Bruce hoping for N’Doye hot streak
Senegal striker N’Doye wasted a hatful of chances before plundering a second-half double that cemented a vital 2-0 win at Selhurst Park on Saturday.
The 30-year-old now boasts five goals in 10 Hull appearances since his £2million January move from Lokomotiv Moscow, and boss Bruce hopes he can now fire Hull to top-flight safety.
Hull must still face Liverpool, Arsenal, Tottenham and Manchester United, with Bruce admitting the clash with Burnley stands apart in a daunting five-game run-in.
“He usually scores in batches, so he usually gets three or four goals in as many weeks, so let’s hope that happens again now,” said Bruce.
“This will give him the confidence that every striker needs.
“He’s done terrific since he’s walked through the door in January.
“Jelavic has only played 50 per cent of the games through his knee injury.
“You’re only as good as what you put up front.
“Every team is well-drilled, well-organised, so you’ve got to take the chances when they come.”
N’Doye had precious little opportunity of failing to convert when his first goal finally came, tapping into an empty net after Julian Speroni deflected Robbie Brady’s shot.
The former FC Copenhagen forward then produced a fine angled finish at the death to kill the tie, leaving Bruce hopeful he can now harness that confidence boost for the pivotal run-in.
“For me the reason why we’re in the situation we are all comes down to taking your chances,” said Bruce.
“We must have had five, six or seven when we could have gone two or even three-nil up.
“Our inability to take them, in the Premier league, that’s the difference.
“You don’t create that many, and when you do create one, you’ve got to take it.
“Thankfully today we’ve managed to take one and that relieves the pressure.”
Palace boss Alan Pardew was left to bemoan a string of decisions where he felt referee Mark Clattenburg was in the wrong.
Pardew claimed a handball in the build-up to Hull’s first goal, that Palace were denied two clear penalties and that Yaya Sanogo’s disallowed goal should have stood.
Arsenal loanee Sanogo thought he had headed Palace level in the second-half, only for Clattenburg to rule out the goal owing to a push on Paul McShane.
Pardew claimed McShane “bought the free-kick” to deny his side the equaliser, refusing to point the finger directly at referee Clattenburg.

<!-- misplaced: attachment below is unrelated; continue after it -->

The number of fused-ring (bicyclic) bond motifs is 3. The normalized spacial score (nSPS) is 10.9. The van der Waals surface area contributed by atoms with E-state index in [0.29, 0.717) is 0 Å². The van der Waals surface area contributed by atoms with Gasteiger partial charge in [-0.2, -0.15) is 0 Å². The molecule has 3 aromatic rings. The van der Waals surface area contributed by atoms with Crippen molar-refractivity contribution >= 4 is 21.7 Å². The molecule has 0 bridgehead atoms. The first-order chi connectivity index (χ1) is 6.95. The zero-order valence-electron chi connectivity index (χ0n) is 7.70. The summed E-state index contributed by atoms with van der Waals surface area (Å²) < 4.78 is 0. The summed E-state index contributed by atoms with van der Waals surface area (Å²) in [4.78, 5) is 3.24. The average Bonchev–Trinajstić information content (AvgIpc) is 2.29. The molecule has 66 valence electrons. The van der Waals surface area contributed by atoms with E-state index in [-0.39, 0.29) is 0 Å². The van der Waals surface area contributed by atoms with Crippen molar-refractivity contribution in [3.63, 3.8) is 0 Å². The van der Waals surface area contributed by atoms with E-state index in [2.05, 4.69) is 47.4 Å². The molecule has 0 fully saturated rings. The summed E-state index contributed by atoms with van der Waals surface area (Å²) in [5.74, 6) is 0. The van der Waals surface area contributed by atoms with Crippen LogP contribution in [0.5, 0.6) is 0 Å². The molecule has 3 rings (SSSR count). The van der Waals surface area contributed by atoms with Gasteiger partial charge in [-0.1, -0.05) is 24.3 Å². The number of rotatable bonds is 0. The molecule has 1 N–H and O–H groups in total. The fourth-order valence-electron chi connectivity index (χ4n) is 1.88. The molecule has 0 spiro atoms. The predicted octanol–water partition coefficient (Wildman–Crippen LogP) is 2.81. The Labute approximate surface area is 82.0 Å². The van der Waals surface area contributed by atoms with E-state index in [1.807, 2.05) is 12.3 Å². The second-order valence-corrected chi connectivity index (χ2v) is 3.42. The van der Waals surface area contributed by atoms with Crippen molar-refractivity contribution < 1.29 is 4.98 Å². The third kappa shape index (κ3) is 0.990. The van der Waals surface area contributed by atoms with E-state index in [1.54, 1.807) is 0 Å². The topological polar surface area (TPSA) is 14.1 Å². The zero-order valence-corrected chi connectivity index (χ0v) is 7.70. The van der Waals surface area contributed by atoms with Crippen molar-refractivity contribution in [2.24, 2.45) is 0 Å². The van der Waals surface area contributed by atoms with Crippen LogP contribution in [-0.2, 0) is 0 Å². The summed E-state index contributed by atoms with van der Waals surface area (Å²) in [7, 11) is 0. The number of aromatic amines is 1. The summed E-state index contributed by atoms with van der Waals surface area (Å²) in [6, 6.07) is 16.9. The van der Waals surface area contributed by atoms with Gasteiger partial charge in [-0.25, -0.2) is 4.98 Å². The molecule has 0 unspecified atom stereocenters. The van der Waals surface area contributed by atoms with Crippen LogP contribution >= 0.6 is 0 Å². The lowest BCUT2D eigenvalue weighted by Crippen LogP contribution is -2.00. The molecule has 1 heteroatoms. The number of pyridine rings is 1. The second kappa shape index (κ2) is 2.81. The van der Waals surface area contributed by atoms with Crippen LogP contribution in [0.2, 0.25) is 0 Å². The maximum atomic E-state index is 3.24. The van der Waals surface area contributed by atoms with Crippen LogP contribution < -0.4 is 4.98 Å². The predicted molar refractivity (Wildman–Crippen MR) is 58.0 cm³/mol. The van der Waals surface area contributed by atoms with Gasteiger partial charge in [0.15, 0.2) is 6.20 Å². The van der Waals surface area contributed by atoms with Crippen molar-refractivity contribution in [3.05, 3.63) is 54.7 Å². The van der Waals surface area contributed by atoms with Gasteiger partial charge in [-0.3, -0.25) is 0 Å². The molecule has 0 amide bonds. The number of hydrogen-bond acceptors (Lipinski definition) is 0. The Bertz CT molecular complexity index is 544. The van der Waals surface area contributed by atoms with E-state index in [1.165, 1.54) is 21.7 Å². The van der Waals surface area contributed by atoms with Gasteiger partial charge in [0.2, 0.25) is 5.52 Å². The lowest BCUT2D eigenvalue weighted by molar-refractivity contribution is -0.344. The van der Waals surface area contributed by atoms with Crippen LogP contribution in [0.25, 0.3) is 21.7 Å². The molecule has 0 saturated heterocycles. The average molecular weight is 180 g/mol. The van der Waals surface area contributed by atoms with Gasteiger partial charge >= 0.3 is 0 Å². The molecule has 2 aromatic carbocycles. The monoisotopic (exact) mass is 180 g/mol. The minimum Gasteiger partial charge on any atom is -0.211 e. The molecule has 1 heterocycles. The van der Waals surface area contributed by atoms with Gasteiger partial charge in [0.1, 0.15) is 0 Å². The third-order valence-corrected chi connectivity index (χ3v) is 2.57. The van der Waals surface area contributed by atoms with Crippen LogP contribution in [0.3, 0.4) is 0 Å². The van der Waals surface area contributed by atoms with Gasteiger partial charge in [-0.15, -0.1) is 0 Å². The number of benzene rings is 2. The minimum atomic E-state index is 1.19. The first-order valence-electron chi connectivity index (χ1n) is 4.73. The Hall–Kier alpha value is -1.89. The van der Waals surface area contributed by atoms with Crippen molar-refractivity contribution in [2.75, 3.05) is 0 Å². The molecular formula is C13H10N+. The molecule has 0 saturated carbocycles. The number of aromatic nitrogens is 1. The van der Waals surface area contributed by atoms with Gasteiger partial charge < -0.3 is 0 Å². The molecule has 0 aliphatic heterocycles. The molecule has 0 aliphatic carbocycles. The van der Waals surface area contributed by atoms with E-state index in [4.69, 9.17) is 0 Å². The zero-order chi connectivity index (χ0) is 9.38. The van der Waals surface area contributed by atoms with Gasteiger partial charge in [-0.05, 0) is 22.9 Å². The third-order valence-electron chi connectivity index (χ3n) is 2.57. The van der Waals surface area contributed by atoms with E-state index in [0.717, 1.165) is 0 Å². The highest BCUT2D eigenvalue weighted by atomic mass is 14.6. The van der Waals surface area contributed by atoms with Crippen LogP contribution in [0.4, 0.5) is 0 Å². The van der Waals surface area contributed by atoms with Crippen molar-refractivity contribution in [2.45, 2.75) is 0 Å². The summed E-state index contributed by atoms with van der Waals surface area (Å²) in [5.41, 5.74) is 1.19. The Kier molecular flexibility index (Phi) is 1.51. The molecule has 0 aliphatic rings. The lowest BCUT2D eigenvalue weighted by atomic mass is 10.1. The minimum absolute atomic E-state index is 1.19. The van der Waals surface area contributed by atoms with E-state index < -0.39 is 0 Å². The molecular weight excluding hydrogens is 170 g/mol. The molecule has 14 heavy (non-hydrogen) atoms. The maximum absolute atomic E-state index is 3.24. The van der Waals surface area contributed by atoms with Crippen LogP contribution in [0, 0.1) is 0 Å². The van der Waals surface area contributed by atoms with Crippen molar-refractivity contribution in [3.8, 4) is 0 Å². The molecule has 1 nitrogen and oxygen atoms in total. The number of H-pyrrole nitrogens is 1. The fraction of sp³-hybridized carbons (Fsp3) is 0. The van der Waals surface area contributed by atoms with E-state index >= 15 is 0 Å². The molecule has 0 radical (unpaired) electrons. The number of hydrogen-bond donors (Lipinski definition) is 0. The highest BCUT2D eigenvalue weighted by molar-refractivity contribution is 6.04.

The former Newcastle boss did however claim Clattenburg should have played double the four minutes of added time he designated.
“Key decisions went against us today,” said Pardew.
“The first goal was handball, we had a penalty with Wilf (Zaha), I think we had a penalty when Glenn (Murray) should have scored in the first half.
“And then our goal, I think that’s a tough call.
“You know if you’re a centre-half, you’ve got a bit of jostling going on.
“And at set plays you look at any of our corners today, you’ll have seen plenty of that going on, plenty.
“And it’s not given, there’s no retake at the corner or a penalty at the corner, and yet in that situation that centre-half knows there’s a little bit of a tussle with the striker, and then he just went to ground and bought the free-kick in my opinion.
“There’s not many referees that would have given that decision today, in the light of the incident, but he did.
“Key decisions, that’s his (Clattenburg’s) job, and he’s a good referee.
“What I did have a problem with was the amount of time added on we had.
“Because anyone who was here second-half, the substitutes alone was four minutes coming off the pitch, let alone everything else.
“And I understand that and I have no problem with teams who are desperate for the points wasting time and slowing the game down, I get it.
“I’ve done it myself, I did it against Chelsea at 2-0 up and Chelsea had something like seven minutes.
“You accept that, you have to accept it as a manager.
“Steve Bruce would have probably accepted seven or eight minutes because that’s what it should have been.
“But it wasn’t, and I’m disappointed in the referee for that, and I don’t care what the scoreline is.
“We were poor today though, we weren’t at it at all, and we’ll address that; in our way.”